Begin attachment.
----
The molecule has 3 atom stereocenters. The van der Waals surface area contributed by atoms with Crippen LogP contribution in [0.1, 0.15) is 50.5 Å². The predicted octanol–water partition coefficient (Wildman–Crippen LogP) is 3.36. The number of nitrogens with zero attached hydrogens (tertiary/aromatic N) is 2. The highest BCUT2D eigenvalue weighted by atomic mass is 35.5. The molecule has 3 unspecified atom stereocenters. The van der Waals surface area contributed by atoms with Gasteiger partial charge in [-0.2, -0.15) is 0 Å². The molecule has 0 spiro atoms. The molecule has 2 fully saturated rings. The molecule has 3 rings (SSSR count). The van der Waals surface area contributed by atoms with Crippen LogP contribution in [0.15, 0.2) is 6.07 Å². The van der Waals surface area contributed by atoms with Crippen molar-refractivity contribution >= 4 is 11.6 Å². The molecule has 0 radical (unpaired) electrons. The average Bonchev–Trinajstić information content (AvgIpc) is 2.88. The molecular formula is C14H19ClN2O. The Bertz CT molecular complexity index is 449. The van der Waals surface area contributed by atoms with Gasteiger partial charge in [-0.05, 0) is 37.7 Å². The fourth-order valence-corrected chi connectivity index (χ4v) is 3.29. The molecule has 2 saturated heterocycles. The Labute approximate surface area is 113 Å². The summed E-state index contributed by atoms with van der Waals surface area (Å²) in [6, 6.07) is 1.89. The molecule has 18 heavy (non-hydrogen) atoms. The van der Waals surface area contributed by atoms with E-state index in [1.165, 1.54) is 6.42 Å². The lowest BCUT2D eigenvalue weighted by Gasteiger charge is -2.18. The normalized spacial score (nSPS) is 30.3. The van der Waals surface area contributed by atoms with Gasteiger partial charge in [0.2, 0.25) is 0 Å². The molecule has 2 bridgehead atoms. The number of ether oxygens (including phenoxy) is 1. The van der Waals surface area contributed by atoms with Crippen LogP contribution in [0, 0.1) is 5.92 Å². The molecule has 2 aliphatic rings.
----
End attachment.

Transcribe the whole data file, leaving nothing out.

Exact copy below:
The molecule has 3 atom stereocenters. The van der Waals surface area contributed by atoms with Crippen LogP contribution in [0.1, 0.15) is 50.5 Å². The predicted octanol–water partition coefficient (Wildman–Crippen LogP) is 3.36. The number of nitrogens with zero attached hydrogens (tertiary/aromatic N) is 2. The highest BCUT2D eigenvalue weighted by atomic mass is 35.5. The molecule has 3 unspecified atom stereocenters. The van der Waals surface area contributed by atoms with Gasteiger partial charge in [-0.2, -0.15) is 0 Å². The molecule has 0 spiro atoms. The molecule has 2 fully saturated rings. The molecule has 3 rings (SSSR count). The van der Waals surface area contributed by atoms with Crippen LogP contribution in [0.15, 0.2) is 6.07 Å². The van der Waals surface area contributed by atoms with Crippen molar-refractivity contribution >= 4 is 11.6 Å². The molecule has 0 radical (unpaired) electrons. The average Bonchev–Trinajstić information content (AvgIpc) is 2.88. The molecular formula is C14H19ClN2O. The Bertz CT molecular complexity index is 449. The van der Waals surface area contributed by atoms with Gasteiger partial charge in [-0.05, 0) is 37.7 Å². The fourth-order valence-corrected chi connectivity index (χ4v) is 3.29. The molecule has 2 saturated heterocycles. The Labute approximate surface area is 113 Å². The summed E-state index contributed by atoms with van der Waals surface area (Å²) in [6, 6.07) is 1.89. The molecule has 18 heavy (non-hydrogen) atoms. The van der Waals surface area contributed by atoms with E-state index in [1.165, 1.54) is 6.42 Å². The lowest BCUT2D eigenvalue weighted by Gasteiger charge is -2.18. The normalized spacial score (nSPS) is 30.3. The van der Waals surface area contributed by atoms with Gasteiger partial charge in [0.2, 0.25) is 0 Å². The molecule has 2 bridgehead atoms. The number of ether oxygens (including phenoxy) is 1. The van der Waals surface area contributed by atoms with Crippen LogP contribution in [0, 0.1) is 5.92 Å². The molecule has 2 aliphatic rings.